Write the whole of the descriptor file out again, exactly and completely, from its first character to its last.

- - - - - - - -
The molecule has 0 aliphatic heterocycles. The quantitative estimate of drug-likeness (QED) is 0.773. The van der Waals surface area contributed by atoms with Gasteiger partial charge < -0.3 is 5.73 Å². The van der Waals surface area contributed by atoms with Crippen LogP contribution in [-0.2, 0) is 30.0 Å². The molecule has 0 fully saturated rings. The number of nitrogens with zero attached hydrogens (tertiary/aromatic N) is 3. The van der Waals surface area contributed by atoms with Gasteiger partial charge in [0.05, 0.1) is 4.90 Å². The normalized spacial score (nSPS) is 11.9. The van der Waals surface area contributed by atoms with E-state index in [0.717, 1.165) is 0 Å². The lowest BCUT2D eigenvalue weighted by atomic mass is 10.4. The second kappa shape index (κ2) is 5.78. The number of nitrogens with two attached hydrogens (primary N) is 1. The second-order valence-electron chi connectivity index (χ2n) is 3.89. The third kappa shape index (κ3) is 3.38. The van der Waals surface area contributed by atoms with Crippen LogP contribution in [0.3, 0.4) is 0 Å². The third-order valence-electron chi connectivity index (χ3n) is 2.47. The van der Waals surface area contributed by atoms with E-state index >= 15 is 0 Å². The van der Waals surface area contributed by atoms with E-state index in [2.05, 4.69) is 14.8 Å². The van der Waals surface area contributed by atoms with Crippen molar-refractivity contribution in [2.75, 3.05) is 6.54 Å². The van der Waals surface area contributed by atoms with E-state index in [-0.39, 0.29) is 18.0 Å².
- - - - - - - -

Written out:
The molecule has 0 aliphatic heterocycles. The quantitative estimate of drug-likeness (QED) is 0.773. The van der Waals surface area contributed by atoms with Gasteiger partial charge < -0.3 is 5.73 Å². The van der Waals surface area contributed by atoms with Crippen LogP contribution in [-0.2, 0) is 30.0 Å². The molecule has 0 fully saturated rings. The number of nitrogens with zero attached hydrogens (tertiary/aromatic N) is 3. The van der Waals surface area contributed by atoms with Gasteiger partial charge in [0.05, 0.1) is 4.90 Å². The normalized spacial score (nSPS) is 11.9. The van der Waals surface area contributed by atoms with E-state index in [0.717, 1.165) is 0 Å². The lowest BCUT2D eigenvalue weighted by atomic mass is 10.4. The second kappa shape index (κ2) is 5.78. The number of nitrogens with two attached hydrogens (primary N) is 1. The second-order valence-electron chi connectivity index (χ2n) is 3.89. The third kappa shape index (κ3) is 3.38. The van der Waals surface area contributed by atoms with Crippen LogP contribution in [0.3, 0.4) is 0 Å². The third-order valence-electron chi connectivity index (χ3n) is 2.47. The van der Waals surface area contributed by atoms with E-state index >= 15 is 0 Å². The van der Waals surface area contributed by atoms with E-state index in [2.05, 4.69) is 14.8 Å². The van der Waals surface area contributed by atoms with Crippen molar-refractivity contribution in [2.75, 3.05) is 6.54 Å². The van der Waals surface area contributed by atoms with E-state index in [-0.39, 0.29) is 18.0 Å².